Birmingham has been chosen ahead of Liverpool as the recommended city for England's bid to host the 2022 Commonwealth Games, the Department for Culture, Media and Sport has confirmed.
Having beaten Liverpool in a tight race, Birmingham must now convince the government that there is 'clear value' for tax payers money to approve the bid and underwrite the event's costs.
That call will be made in the coming weeks, with the Commonwealth Games Federation's final decision on where the 2022 Games will be held expected by the end of the year.
The event became unexpectedly available earlier this year when the CGF stripped the South African city of Durban of the right to stage the Games because of financial issues.
In a statement, sports minister Tracey Crouch said: "I am grateful to the bid teams from both Birmingham and Liverpool for their hard work in making the case for their respective cities as potential Commonwealth Games hosts.
"Now, after a comprehensive assessment process, the government will look at the final bid proposal from Birmingham and decide if a formal bid will be submitted to the Commonwealth Games Federation. We need to be completely satisfied that the bid offers overall value for money from hosting the Games and that a strong economic and sporting legacy can be delivered from it.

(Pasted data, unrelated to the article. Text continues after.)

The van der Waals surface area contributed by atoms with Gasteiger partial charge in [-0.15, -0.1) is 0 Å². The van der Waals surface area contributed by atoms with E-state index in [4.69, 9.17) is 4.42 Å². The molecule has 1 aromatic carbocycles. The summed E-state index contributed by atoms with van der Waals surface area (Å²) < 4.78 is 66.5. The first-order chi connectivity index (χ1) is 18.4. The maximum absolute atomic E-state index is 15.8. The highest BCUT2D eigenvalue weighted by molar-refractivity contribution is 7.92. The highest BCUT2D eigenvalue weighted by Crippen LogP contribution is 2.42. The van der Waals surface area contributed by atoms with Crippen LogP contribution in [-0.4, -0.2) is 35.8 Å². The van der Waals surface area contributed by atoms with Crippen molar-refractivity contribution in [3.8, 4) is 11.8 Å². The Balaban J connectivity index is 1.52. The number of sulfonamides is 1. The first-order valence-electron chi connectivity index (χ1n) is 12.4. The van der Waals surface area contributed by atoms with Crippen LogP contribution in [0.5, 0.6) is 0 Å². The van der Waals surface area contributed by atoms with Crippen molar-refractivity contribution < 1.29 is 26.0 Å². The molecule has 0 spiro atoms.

"The UK has fantastic expertise in hosting the biggest events in sport, as recently showcased at the London 2017 World Para Athletics and IAAF World Championships, and if we are to bid and are selected to host the Commonwealth Games in 2022 I have no doubt that Birmingham would host an excellent sporting spectacle."
If Birmingham's bid is successful, the city's Alexander Stadium will be expanded from its current capacity of 13,000 to 20,000, with 25,000 additional seats for the Games.
This will make the Perry Barr venue, which is already the home of UK Athletics (UKA), the largest, permanent athletics track in the country, and it is also intended to be used for other sports, concerts, and conferences.
On the other hand, Liverpool's plan to spend a significant amount of public money on a temporary track was always going to be a tough sell, despite the fact the actual stadium will be paid for privately and the city's bid made imaginative use of its other venues, including Aintree, Anfield and Goodison Park.
PA Sport contributed to this report.